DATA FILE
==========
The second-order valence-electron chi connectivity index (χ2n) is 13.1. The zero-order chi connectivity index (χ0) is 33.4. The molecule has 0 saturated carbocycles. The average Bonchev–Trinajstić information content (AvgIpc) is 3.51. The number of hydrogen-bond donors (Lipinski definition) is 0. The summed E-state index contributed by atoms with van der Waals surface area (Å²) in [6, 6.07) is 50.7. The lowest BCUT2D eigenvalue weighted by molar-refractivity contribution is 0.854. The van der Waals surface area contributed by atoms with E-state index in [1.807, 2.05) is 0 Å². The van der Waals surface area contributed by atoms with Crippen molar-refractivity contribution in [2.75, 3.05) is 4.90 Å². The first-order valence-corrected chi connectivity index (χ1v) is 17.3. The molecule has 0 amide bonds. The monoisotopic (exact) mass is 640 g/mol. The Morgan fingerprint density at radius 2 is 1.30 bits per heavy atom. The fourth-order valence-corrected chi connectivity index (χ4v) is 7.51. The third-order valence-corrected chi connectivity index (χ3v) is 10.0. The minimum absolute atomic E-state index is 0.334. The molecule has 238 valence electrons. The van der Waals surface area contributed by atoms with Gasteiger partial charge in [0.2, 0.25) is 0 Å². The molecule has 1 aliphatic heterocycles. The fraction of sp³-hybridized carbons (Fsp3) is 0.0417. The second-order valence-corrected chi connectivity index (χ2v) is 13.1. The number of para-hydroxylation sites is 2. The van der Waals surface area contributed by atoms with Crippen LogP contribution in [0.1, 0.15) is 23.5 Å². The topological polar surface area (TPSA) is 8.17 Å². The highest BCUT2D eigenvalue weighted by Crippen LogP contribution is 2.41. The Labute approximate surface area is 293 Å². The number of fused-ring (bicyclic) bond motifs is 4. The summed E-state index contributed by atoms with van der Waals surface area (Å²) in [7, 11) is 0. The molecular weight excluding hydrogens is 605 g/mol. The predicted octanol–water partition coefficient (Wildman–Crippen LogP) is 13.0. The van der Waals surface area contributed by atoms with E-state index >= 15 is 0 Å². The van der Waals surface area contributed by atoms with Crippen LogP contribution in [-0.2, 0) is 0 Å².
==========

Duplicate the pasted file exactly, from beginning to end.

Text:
The second-order valence-electron chi connectivity index (χ2n) is 13.1. The zero-order chi connectivity index (χ0) is 33.4. The molecule has 0 saturated carbocycles. The average Bonchev–Trinajstić information content (AvgIpc) is 3.51. The number of hydrogen-bond donors (Lipinski definition) is 0. The summed E-state index contributed by atoms with van der Waals surface area (Å²) in [6, 6.07) is 50.7. The lowest BCUT2D eigenvalue weighted by molar-refractivity contribution is 0.854. The van der Waals surface area contributed by atoms with E-state index in [1.807, 2.05) is 0 Å². The van der Waals surface area contributed by atoms with Crippen molar-refractivity contribution in [2.75, 3.05) is 4.90 Å². The first-order valence-corrected chi connectivity index (χ1v) is 17.3. The molecule has 0 amide bonds. The monoisotopic (exact) mass is 640 g/mol. The Morgan fingerprint density at radius 2 is 1.30 bits per heavy atom. The fourth-order valence-corrected chi connectivity index (χ4v) is 7.51. The third-order valence-corrected chi connectivity index (χ3v) is 10.0. The minimum absolute atomic E-state index is 0.334. The molecule has 238 valence electrons. The van der Waals surface area contributed by atoms with Gasteiger partial charge in [0.2, 0.25) is 0 Å². The molecule has 1 aliphatic heterocycles. The fraction of sp³-hybridized carbons (Fsp3) is 0.0417. The second-order valence-corrected chi connectivity index (χ2v) is 13.1. The number of para-hydroxylation sites is 2. The van der Waals surface area contributed by atoms with Crippen LogP contribution in [0.1, 0.15) is 23.5 Å². The topological polar surface area (TPSA) is 8.17 Å². The highest BCUT2D eigenvalue weighted by Crippen LogP contribution is 2.41. The Labute approximate surface area is 293 Å². The number of fused-ring (bicyclic) bond motifs is 4. The summed E-state index contributed by atoms with van der Waals surface area (Å²) in [7, 11) is 0. The molecular weight excluding hydrogens is 605 g/mol. The predicted octanol–water partition coefficient (Wildman–Crippen LogP) is 13.0. The van der Waals surface area contributed by atoms with E-state index >= 15 is 0 Å². The van der Waals surface area contributed by atoms with Crippen LogP contribution in [-0.2, 0) is 0 Å².